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Cutting the cake

  1. Aug 3, 2010 #1


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    I work with a bunch of software geeks. It was someone's brithday last week and we got him a cake, one of those white rectangular ones.

    Someone joked about about many pieces he needed to cut it into, someone else made a joke about matricies.

    I said he had to cut it into a prime number of pieces, all the same size and shape. How many cuts did he have to make?
  2. jcsd
  3. Aug 4, 2010 #2
    I vote for 1 cut!

  4. Aug 6, 2010 #3


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    No cuts (zero) and one piece!
    2 cuts and 3 pieces!
  5. Aug 6, 2010 #4


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    1 is not a prime number.
    How will you cut a rectangular cake into 3 same-size same-shape pieces?

    Out of a possible 1 points, your score is now -1. :biggrin:
  6. Aug 14, 2010 #5


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    Say the cake is 3 ft x 1 ft. Make two cuts, perpendicular to the long axis of the cake, at the 1 ft and 2 ft marks as measured from either end of the long axis. You have 3 1 ft x 1 ft pieces of cake.
  7. Aug 15, 2010 #6


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    Good one.
  8. Aug 15, 2010 #7
    What's the answer if it's chocolate cake?
  9. Mar 17, 2011 #8
    If it is a chocolate cake I will not bother to cut in such a fashion. Just have whole of it. This question has infinite answers.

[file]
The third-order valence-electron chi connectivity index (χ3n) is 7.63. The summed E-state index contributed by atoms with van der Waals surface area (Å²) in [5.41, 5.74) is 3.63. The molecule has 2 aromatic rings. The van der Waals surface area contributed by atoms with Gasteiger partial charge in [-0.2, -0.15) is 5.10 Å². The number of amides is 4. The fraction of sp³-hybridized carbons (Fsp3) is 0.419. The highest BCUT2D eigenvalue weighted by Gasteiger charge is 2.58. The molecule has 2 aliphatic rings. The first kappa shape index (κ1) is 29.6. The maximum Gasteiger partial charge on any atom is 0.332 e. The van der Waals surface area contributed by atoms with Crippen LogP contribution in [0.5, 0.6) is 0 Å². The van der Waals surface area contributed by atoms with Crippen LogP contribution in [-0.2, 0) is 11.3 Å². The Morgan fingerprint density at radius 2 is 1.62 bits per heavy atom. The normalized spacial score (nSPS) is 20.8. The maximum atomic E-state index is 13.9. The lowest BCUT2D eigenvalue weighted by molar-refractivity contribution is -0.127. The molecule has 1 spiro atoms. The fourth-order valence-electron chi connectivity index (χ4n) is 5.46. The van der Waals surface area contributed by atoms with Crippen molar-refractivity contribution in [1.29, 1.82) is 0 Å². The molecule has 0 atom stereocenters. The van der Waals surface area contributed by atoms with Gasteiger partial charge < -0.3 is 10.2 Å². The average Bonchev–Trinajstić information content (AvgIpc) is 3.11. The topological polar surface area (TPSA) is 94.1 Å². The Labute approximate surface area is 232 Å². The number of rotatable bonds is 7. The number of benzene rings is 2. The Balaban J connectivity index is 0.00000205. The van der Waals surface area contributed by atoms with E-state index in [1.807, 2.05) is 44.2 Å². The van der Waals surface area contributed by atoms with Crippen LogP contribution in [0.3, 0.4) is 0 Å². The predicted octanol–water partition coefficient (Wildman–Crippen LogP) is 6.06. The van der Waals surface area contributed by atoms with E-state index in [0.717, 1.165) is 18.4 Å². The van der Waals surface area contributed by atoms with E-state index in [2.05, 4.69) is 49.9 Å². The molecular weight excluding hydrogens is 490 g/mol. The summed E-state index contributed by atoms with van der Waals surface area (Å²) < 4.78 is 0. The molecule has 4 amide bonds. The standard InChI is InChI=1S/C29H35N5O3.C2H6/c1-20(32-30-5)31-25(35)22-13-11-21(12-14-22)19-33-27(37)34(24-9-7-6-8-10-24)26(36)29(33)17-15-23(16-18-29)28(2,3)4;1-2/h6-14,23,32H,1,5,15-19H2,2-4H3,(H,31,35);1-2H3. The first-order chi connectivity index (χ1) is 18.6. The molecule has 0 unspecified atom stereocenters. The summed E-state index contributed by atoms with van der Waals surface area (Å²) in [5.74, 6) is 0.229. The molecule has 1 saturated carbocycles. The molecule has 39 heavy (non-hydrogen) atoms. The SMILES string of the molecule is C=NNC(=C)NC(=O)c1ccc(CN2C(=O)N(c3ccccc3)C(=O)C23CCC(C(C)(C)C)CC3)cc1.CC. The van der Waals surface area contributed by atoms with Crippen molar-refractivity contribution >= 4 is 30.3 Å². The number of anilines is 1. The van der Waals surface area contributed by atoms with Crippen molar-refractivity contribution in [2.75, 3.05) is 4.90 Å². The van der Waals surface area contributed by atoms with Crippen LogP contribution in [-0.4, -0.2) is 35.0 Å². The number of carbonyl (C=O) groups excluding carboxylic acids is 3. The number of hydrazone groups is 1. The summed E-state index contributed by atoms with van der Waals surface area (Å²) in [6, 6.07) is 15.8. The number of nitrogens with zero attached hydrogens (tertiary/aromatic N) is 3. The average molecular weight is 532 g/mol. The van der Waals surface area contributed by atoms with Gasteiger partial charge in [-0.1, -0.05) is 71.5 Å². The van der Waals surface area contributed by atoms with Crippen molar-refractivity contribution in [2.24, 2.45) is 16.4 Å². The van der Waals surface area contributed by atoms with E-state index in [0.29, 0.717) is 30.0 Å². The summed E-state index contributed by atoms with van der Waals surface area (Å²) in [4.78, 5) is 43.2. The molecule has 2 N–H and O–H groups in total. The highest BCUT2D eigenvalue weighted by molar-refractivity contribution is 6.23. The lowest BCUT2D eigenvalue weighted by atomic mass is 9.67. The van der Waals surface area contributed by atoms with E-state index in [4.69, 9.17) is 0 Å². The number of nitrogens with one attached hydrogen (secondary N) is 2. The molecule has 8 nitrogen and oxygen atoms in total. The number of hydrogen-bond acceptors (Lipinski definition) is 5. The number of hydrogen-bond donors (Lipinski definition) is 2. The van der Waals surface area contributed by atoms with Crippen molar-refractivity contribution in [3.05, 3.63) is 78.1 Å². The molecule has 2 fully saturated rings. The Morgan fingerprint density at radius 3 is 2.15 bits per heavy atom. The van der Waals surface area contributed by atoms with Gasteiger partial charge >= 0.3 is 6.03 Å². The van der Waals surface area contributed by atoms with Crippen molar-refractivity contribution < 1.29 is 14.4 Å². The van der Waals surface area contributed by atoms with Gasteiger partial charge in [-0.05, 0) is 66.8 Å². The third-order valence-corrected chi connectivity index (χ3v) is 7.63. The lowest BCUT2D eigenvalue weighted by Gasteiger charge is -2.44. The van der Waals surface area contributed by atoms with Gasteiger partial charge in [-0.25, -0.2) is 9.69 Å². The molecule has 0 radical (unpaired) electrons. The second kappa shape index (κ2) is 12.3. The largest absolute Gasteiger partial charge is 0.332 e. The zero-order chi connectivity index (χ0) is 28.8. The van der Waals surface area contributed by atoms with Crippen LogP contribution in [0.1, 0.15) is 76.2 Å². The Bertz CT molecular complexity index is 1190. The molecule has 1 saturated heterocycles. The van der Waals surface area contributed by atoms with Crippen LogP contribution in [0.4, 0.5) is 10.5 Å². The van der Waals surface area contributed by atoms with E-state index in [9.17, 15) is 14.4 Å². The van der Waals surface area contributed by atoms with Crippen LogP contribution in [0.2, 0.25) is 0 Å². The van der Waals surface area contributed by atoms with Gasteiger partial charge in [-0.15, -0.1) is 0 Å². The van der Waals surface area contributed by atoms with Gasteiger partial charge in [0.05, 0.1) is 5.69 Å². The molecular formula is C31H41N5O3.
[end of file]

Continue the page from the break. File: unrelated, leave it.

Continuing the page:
10. Mar 17, 2011 #9


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    Not really. The question asks how many he had to cut. The implication is that the answer assumes no more cuts than necessary to meet the conditions.

    Also, some answers are going to be trvially similar.They can be generalized using algebra to result in a small and very finite number of answers.
  11. Mar 18, 2011 #10
    For a white, rectangular cake:
    a single cut which passes through the center of the cake will cut it into 2 pieces. Since 2 is a prime, this should suffice. The interesting thing is that it doesn't matter what angle the cut makes with the cake, the two pieces will be the same size and shape.
    Chocolate cakes work the same.
  12. Mar 19, 2011 #11

    I like Serena

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    If the number of guests is the prime number p, you are forced to make p - 1 cuts that are parallel to each other.
    The only exception is p = 2, where any cut through the center is ok.
    Note that the same holds for a circular cake where you would cut from the center outwards.
    In this case the cuts do not need to be straight as long as rotational symmetry is observed.
    In the rectangular case, all cuts need to be straight, because we need to observe translational symmetry and the sides of the cake are straight.
    The exception is for p = 2, where any cut through the center works as long as it is point-symmetric.
    -- I like ILSe
    Last edited: Mar 19, 2011
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